Readying these new products also meant taking extra measures to ensure the wearables wouldn't cause the same skin irritation as the Force did.
"We took these issues very seriously," Park said. "We discovered that the users who reported issues were likely reacting to the adhesive we used in the product, and to a lesser extent, the nickel in the stainless steel casing.
He went on to say that all of the materials the company uses now are the result of enhanced testing protocols, which involved creating an advisory board of dermatologists. "No adhesive, in any part of the new devices, comes into close contact with the skin."
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Then there's the elephant in the room, which is Apple — not just Apple's upcoming smartwatch, but the fact that the consumer tech giant plans to yank Fitbit from its store shelves. Fitbit, on the other hand, is still holding out on working with Apple's HealthKit app, which many other health and fitness app-makers have opted to do.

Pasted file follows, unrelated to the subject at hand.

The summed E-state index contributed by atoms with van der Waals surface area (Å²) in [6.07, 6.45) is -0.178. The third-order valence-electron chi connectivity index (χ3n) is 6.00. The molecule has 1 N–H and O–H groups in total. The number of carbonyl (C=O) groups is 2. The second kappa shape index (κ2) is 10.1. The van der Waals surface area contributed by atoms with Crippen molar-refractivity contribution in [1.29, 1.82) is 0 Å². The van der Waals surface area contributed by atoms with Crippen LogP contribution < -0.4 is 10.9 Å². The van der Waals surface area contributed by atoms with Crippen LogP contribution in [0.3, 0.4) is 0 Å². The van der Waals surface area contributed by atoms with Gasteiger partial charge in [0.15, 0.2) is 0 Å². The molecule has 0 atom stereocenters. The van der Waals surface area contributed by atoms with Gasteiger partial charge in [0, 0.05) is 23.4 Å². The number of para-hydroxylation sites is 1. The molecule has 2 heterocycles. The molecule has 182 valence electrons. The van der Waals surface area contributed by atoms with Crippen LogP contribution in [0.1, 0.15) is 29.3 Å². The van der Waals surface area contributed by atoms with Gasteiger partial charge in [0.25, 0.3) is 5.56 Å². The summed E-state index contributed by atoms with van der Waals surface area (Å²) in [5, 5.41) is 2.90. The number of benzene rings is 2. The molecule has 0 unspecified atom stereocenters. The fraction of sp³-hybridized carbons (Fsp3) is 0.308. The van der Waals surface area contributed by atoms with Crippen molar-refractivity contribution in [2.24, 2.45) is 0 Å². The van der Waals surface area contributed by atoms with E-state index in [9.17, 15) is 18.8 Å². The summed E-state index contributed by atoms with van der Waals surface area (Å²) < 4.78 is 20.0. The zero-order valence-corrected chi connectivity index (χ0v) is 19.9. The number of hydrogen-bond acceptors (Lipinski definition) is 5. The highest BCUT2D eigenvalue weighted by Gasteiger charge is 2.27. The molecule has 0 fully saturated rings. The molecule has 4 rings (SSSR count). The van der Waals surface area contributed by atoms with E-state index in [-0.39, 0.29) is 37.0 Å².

When asked about the current state of Fitbit's relationship with Apple, Park declined to comment on "that particular decision," but said he thinks that Apple "makes awesome products" and that he hopes the two companies will continue to be "great partners in the future."
"I love Apple as a consumer, and HealthKit is really interesting to us. But we're an open platform, and it's something that we're just going to continue to evaluate," he said. "We were really aggressive in integrating with things like Microsoft Health Vault, and we've learned a lot from those experiences."
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